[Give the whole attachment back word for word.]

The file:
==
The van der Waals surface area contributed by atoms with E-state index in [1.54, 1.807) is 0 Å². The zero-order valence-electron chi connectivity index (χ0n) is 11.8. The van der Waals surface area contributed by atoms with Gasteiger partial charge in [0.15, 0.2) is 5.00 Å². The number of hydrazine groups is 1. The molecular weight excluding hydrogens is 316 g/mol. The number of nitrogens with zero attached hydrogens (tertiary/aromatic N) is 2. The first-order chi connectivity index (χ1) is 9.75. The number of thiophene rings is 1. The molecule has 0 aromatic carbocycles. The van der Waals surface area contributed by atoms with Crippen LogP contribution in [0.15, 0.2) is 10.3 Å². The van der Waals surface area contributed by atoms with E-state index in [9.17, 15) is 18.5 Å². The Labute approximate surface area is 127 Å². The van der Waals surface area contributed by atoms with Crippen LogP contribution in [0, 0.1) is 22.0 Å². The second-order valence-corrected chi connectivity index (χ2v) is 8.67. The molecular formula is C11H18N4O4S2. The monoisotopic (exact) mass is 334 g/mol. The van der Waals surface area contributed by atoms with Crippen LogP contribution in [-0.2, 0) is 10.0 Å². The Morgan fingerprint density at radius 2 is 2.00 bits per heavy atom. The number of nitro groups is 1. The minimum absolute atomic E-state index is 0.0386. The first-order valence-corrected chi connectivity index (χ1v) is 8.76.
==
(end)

The van der Waals surface area contributed by atoms with E-state index in [1.54, 1.807) is 0 Å². The zero-order valence-electron chi connectivity index (χ0n) is 11.8. The van der Waals surface area contributed by atoms with Gasteiger partial charge in [0.15, 0.2) is 5.00 Å². The number of hydrazine groups is 1. The molecular weight excluding hydrogens is 316 g/mol. The number of nitrogens with zero attached hydrogens (tertiary/aromatic N) is 2. The first-order chi connectivity index (χ1) is 9.75. The number of thiophene rings is 1. The molecule has 0 aromatic carbocycles. The van der Waals surface area contributed by atoms with Crippen LogP contribution in [0.15, 0.2) is 10.3 Å². The van der Waals surface area contributed by atoms with E-state index in [9.17, 15) is 18.5 Å². The Labute approximate surface area is 127 Å². The van der Waals surface area contributed by atoms with Crippen LogP contribution in [0, 0.1) is 22.0 Å². The second-order valence-corrected chi connectivity index (χ2v) is 8.67. The molecular formula is C11H18N4O4S2. The monoisotopic (exact) mass is 334 g/mol. The van der Waals surface area contributed by atoms with Crippen LogP contribution in [-0.2, 0) is 10.0 Å². The Morgan fingerprint density at radius 2 is 2.00 bits per heavy atom. The number of nitro groups is 1. The minimum absolute atomic E-state index is 0.0386. The first-order valence-corrected chi connectivity index (χ1v) is 8.76.